Sunday, July 22, 2012

NJ Governor Signs Measure Requiring Treatment for Low-Level Drug Offenders

By Join Together Staff | July 20, 2012 | Leave a comment | Filed in Community Related, Drugs, Legal, Legislation & Treatment

New Jersey Governor Chris Christie on Thursday signed a measure that requires treatment for low-level drug offenders who otherwise would go to prison, according to The Star-Ledger.

The law establishes a $2.5 million pilot program that will expand drug courts in three New Jersey counties. It also expands the types of crimes that make inmates eligible for drug court, which will now be mandatory for those inmates. The article notes drug court programs require inmates to undergo intensive outpatient or inpatient treatment. In order to qualify, inmates must have a drug addiction, be receptive to treatment and be deemed able to be helped by treatment. The inmates appear regularly before judges, who determine whether they are meeting the terms of the five-year program.

“When I outlined this proposal six months ago, I made it clear that our commitment to our most vulnerable was not just a matter of dollars and cents, it was about reclaiming lives. No life is disposable and every life can be redeemed, but not if we ignore them,” Governor Christie said in a news release. “Once again by putting people before partisanship, we are providing optimism and hope to individuals and families torn apart by addiction. Once fully phased in over five years, this program will provide mandatory drug treatment to appropriate offenders who are not a threat to society and who suffer from the disease of addiction—redeeming lives and healing families.”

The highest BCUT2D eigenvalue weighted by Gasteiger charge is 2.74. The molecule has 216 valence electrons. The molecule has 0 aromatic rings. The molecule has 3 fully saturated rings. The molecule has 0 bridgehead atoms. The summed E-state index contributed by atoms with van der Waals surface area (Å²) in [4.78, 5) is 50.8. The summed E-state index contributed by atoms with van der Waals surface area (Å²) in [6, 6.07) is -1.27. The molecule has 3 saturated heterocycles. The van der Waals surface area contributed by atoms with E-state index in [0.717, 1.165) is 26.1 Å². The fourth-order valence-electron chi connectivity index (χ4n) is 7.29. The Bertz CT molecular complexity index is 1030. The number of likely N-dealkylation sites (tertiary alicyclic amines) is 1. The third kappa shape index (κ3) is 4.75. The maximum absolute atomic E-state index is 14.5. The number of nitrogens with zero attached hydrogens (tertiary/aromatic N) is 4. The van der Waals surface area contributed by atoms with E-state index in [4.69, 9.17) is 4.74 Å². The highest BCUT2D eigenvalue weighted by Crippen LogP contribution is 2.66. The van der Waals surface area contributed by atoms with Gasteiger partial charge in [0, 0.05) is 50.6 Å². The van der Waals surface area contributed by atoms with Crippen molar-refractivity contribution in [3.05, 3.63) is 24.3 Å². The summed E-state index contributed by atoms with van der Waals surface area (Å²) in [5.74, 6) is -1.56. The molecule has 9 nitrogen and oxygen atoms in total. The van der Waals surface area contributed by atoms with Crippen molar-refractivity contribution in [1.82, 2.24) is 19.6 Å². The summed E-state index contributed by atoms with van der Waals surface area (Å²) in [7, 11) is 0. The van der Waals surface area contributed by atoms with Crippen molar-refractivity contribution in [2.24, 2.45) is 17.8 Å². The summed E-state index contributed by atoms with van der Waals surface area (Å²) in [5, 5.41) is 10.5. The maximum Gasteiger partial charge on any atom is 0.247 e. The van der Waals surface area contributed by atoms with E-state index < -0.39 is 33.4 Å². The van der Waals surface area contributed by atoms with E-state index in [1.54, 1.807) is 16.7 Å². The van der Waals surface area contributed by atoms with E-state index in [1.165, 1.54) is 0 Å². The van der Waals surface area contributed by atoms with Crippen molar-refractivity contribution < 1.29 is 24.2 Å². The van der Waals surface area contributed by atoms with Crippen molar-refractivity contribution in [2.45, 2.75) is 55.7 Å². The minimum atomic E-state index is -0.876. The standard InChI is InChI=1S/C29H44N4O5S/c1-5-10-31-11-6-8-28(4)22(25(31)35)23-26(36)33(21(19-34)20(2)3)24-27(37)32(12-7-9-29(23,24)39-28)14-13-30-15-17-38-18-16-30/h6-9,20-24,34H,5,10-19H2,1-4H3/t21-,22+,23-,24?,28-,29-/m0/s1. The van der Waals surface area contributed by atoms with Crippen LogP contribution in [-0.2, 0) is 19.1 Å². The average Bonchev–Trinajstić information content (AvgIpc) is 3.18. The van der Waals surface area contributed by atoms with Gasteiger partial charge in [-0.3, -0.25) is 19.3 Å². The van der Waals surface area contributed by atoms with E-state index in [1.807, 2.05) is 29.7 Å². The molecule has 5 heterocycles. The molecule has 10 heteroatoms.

New Jersey spends $42,000 to house an inmate for one year, compared with $11,300 for drug courts, according to the newspaper. Governor Christie wanted inmates in every county to qualify for mandatory drug treatment, but Democratic legislators objected to the cost. The governor agreed to their suggestion of a five-year period to phase in the program to all counties, to allow the state time to fully fund the program, while giving private treatment facilities time to expand.

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